There are many Syrian orphans here. I visit them, give them food, things they need, and I visit the families of martyrs. Thank God, I am able to help them.
To tell you the truth, life is hard here. The work here is not good, it does not pay much. And there are no schools here, this far from the border, that you do not have to pay [to send your children there].
I plan to return to Syria as soon as I can. I want to bring my family back together. We are all scattered.
|Zainab, Syrian housewife|
|Zainab [Al Jazeera]|
We are from Aleppo. We came to Turkey about a year ago. I am one of a million Syrians here. My husband is sick, he cannot work.
The Turkish government is good to us. But police, the municipality, they come bother us when we sit here [on the street to beg]. Life is very difficult here. I cannot afford to pay for anything. No one in my family has work. My children are too young to work.
We destroyed our country ourselves. There is nothing left there. I want to go back, but I cannot imagine when I can go back. I have no idea what might happen in a year.
|Fatima, Syrian housewife|
|Fatima [Al Jazeera]|
We came to Turkey one year ago. We live in two buildings here, there are ten families, mine, and the families of my sons. We lived near Homs. I have four sons. They all worked in Syria, one was a barber, one was a driver … they all had work.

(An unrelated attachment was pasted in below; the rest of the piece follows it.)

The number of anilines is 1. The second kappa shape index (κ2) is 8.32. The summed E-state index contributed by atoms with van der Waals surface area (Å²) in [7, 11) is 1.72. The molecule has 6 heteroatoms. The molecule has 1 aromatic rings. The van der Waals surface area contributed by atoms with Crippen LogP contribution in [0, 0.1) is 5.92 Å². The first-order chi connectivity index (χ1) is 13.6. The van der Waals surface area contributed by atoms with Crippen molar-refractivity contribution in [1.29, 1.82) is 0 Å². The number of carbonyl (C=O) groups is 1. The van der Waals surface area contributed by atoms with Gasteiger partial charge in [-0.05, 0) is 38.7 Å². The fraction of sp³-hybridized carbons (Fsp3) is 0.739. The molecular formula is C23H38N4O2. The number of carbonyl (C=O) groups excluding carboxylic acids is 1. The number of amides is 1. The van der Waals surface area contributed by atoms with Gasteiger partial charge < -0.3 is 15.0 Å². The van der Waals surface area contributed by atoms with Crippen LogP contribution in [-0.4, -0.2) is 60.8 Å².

My sons sell small things, socks, or clothing, on the street here.
We left because some airplanes dropped bombs around us. Big bombs, in barrels. My brother was killed. Life here is expensive, everything is expensive, food, fuel, housing. We had nothing to do with Assad or the revolution.
People help us. People from Turkey, from Germany, from Iraq. They walk by here and give us money. They give food. They give us clothes. My sons cannot go to Europe [like other Syrians are doing], because they have families here. They have to find work here. But we will go back to our country.
It might take three years, or five years, or 30 years. We want to go back to our own country.
There is not a single benefit that has come from this revolution.
|Khidr Abdelrahman, Syrian worker|
|Khidr Abdelrahman [Al Jazeera]|
I am from Damascus. When the war started, I was in high school. We left Syria three years ago. There was a bombing, there were six people killed and many injured, like 200 metres from my home.